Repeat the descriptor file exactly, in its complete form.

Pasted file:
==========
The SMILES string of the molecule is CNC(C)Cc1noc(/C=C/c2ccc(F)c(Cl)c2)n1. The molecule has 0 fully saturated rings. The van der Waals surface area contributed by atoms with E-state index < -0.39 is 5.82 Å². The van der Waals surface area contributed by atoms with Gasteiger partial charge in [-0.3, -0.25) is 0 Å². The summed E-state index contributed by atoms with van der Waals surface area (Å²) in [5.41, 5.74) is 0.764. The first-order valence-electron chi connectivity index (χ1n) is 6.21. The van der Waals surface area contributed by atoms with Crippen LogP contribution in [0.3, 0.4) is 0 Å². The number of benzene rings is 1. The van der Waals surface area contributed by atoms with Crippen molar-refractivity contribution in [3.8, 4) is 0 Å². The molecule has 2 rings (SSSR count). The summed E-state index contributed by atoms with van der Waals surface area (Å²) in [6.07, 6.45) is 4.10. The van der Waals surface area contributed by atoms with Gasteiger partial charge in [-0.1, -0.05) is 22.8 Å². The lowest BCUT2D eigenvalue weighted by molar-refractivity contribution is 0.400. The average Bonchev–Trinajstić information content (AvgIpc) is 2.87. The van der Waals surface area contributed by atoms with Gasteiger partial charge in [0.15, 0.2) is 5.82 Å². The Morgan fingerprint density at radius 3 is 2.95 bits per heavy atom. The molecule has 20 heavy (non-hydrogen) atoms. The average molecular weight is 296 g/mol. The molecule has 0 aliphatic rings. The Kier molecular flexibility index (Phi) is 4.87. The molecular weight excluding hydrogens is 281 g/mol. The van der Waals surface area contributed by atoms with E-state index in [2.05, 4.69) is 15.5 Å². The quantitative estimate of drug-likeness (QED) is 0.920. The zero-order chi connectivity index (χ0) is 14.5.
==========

The SMILES string of the molecule is CNC(C)Cc1noc(/C=C/c2ccc(F)c(Cl)c2)n1. The molecule has 0 fully saturated rings. The van der Waals surface area contributed by atoms with E-state index < -0.39 is 5.82 Å². The van der Waals surface area contributed by atoms with Gasteiger partial charge in [-0.3, -0.25) is 0 Å². The summed E-state index contributed by atoms with van der Waals surface area (Å²) in [5.41, 5.74) is 0.764. The first-order valence-electron chi connectivity index (χ1n) is 6.21. The van der Waals surface area contributed by atoms with Crippen LogP contribution in [0.3, 0.4) is 0 Å². The number of benzene rings is 1. The van der Waals surface area contributed by atoms with Crippen molar-refractivity contribution in [3.8, 4) is 0 Å². The molecule has 2 rings (SSSR count). The summed E-state index contributed by atoms with van der Waals surface area (Å²) in [6.07, 6.45) is 4.10. The van der Waals surface area contributed by atoms with Gasteiger partial charge in [-0.1, -0.05) is 22.8 Å². The lowest BCUT2D eigenvalue weighted by molar-refractivity contribution is 0.400. The average Bonchev–Trinajstić information content (AvgIpc) is 2.87. The van der Waals surface area contributed by atoms with Gasteiger partial charge in [0.15, 0.2) is 5.82 Å². The Morgan fingerprint density at radius 3 is 2.95 bits per heavy atom. The molecule has 20 heavy (non-hydrogen) atoms. The average molecular weight is 296 g/mol. The molecule has 0 aliphatic rings. The Kier molecular flexibility index (Phi) is 4.87. The molecular weight excluding hydrogens is 281 g/mol. The van der Waals surface area contributed by atoms with E-state index in [2.05, 4.69) is 15.5 Å². The quantitative estimate of drug-likeness (QED) is 0.920. The zero-order chi connectivity index (χ0) is 14.5.